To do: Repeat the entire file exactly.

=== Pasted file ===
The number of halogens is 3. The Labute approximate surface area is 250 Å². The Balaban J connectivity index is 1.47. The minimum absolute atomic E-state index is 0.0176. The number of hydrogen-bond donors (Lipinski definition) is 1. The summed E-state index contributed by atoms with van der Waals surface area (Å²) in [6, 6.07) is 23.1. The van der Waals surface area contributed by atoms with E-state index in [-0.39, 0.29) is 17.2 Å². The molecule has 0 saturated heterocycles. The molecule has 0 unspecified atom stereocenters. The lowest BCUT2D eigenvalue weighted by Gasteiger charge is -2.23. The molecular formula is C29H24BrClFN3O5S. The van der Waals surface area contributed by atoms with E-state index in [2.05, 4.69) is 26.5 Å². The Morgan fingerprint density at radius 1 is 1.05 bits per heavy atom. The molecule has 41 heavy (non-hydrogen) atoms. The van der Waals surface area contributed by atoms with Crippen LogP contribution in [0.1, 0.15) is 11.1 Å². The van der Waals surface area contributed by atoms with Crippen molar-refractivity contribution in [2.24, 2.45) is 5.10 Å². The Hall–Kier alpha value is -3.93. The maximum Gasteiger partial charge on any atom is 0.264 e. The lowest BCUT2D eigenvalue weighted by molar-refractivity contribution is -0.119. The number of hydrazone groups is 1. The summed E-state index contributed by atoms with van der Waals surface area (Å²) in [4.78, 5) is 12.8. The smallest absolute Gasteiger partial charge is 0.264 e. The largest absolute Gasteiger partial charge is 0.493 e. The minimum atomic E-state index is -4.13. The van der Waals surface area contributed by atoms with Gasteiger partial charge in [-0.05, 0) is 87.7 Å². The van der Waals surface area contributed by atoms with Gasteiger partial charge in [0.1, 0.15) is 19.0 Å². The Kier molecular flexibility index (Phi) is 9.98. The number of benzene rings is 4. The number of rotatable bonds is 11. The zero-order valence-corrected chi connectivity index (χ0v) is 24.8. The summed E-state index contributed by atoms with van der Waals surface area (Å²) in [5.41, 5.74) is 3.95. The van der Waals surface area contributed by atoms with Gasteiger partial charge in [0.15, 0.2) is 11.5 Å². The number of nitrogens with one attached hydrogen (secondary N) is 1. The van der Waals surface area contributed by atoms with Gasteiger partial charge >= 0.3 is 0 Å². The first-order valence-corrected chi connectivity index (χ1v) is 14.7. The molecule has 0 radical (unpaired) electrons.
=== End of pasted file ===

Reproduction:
The number of halogens is 3. The Labute approximate surface area is 250 Å². The Balaban J connectivity index is 1.47. The minimum absolute atomic E-state index is 0.0176. The number of hydrogen-bond donors (Lipinski definition) is 1. The summed E-state index contributed by atoms with van der Waals surface area (Å²) in [6, 6.07) is 23.1. The van der Waals surface area contributed by atoms with E-state index in [-0.39, 0.29) is 17.2 Å². The molecule has 0 saturated heterocycles. The molecule has 0 unspecified atom stereocenters. The lowest BCUT2D eigenvalue weighted by Gasteiger charge is -2.23. The molecular formula is C29H24BrClFN3O5S. The van der Waals surface area contributed by atoms with E-state index in [2.05, 4.69) is 26.5 Å². The Morgan fingerprint density at radius 1 is 1.05 bits per heavy atom. The molecule has 41 heavy (non-hydrogen) atoms. The van der Waals surface area contributed by atoms with Crippen LogP contribution in [0.1, 0.15) is 11.1 Å². The van der Waals surface area contributed by atoms with Crippen molar-refractivity contribution in [2.24, 2.45) is 5.10 Å². The Hall–Kier alpha value is -3.93. The maximum Gasteiger partial charge on any atom is 0.264 e. The lowest BCUT2D eigenvalue weighted by molar-refractivity contribution is -0.119. The number of hydrazone groups is 1. The summed E-state index contributed by atoms with van der Waals surface area (Å²) in [4.78, 5) is 12.8. The smallest absolute Gasteiger partial charge is 0.264 e. The largest absolute Gasteiger partial charge is 0.493 e. The minimum atomic E-state index is -4.13. The van der Waals surface area contributed by atoms with Gasteiger partial charge in [-0.05, 0) is 87.7 Å². The van der Waals surface area contributed by atoms with Gasteiger partial charge in [0.1, 0.15) is 19.0 Å². The Kier molecular flexibility index (Phi) is 9.98. The number of benzene rings is 4. The number of rotatable bonds is 11. The zero-order valence-corrected chi connectivity index (χ0v) is 24.8. The summed E-state index contributed by atoms with van der Waals surface area (Å²) in [5.41, 5.74) is 3.95. The van der Waals surface area contributed by atoms with Gasteiger partial charge in [0.15, 0.2) is 11.5 Å². The number of nitrogens with one attached hydrogen (secondary N) is 1. The van der Waals surface area contributed by atoms with Gasteiger partial charge >= 0.3 is 0 Å². The first-order valence-corrected chi connectivity index (χ1v) is 14.7. The molecule has 0 radical (unpaired) electrons.